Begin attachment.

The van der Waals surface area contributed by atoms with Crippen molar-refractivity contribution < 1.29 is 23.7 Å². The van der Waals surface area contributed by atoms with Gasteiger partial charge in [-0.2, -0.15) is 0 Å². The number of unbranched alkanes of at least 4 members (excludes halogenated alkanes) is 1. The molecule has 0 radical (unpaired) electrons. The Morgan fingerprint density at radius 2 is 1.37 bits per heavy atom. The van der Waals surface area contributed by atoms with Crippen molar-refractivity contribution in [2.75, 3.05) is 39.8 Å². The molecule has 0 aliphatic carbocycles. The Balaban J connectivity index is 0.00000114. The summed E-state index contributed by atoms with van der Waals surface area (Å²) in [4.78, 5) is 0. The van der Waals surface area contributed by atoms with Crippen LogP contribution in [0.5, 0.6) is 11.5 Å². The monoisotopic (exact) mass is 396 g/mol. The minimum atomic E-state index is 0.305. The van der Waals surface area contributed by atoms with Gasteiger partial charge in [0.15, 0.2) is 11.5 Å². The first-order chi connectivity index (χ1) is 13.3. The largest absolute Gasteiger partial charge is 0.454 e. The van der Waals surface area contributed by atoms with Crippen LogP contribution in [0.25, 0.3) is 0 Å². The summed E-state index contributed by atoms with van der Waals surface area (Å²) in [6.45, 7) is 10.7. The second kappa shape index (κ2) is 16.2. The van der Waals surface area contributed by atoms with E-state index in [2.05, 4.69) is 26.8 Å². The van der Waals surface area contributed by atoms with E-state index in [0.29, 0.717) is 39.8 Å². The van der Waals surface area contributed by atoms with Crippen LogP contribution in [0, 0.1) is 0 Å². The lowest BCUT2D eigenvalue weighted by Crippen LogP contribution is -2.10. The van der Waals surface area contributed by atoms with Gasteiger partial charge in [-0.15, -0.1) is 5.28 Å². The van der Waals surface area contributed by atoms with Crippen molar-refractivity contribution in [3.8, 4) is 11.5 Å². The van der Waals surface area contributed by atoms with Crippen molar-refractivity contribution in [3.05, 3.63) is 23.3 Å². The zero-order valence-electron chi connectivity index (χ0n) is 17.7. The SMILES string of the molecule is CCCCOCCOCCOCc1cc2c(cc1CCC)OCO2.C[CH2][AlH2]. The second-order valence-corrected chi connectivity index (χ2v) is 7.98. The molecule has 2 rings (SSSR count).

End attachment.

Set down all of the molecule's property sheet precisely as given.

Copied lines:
The van der Waals surface area contributed by atoms with Crippen molar-refractivity contribution < 1.29 is 23.7 Å². The van der Waals surface area contributed by atoms with Gasteiger partial charge in [-0.2, -0.15) is 0 Å². The number of unbranched alkanes of at least 4 members (excludes halogenated alkanes) is 1. The molecule has 0 radical (unpaired) electrons. The Morgan fingerprint density at radius 2 is 1.37 bits per heavy atom. The van der Waals surface area contributed by atoms with Crippen molar-refractivity contribution in [2.75, 3.05) is 39.8 Å². The molecule has 0 aliphatic carbocycles. The Balaban J connectivity index is 0.00000114. The summed E-state index contributed by atoms with van der Waals surface area (Å²) in [4.78, 5) is 0. The van der Waals surface area contributed by atoms with Crippen LogP contribution in [0.5, 0.6) is 11.5 Å². The monoisotopic (exact) mass is 396 g/mol. The minimum atomic E-state index is 0.305. The van der Waals surface area contributed by atoms with Gasteiger partial charge in [0.15, 0.2) is 11.5 Å². The first-order chi connectivity index (χ1) is 13.3. The largest absolute Gasteiger partial charge is 0.454 e. The van der Waals surface area contributed by atoms with Crippen LogP contribution in [0.25, 0.3) is 0 Å². The summed E-state index contributed by atoms with van der Waals surface area (Å²) in [6.45, 7) is 10.7. The second kappa shape index (κ2) is 16.2. The van der Waals surface area contributed by atoms with E-state index in [2.05, 4.69) is 26.8 Å². The van der Waals surface area contributed by atoms with E-state index in [0.29, 0.717) is 39.8 Å². The van der Waals surface area contributed by atoms with Crippen LogP contribution in [0, 0.1) is 0 Å². The lowest BCUT2D eigenvalue weighted by Crippen LogP contribution is -2.10. The van der Waals surface area contributed by atoms with Gasteiger partial charge in [-0.15, -0.1) is 5.28 Å². The van der Waals surface area contributed by atoms with Crippen molar-refractivity contribution in [3.8, 4) is 11.5 Å². The van der Waals surface area contributed by atoms with Crippen molar-refractivity contribution in [3.05, 3.63) is 23.3 Å². The zero-order valence-electron chi connectivity index (χ0n) is 17.7. The SMILES string of the molecule is CCCCOCCOCCOCc1cc2c(cc1CCC)OCO2.C[CH2][AlH2]. The second-order valence-corrected chi connectivity index (χ2v) is 7.98. The molecule has 2 rings (SSSR count).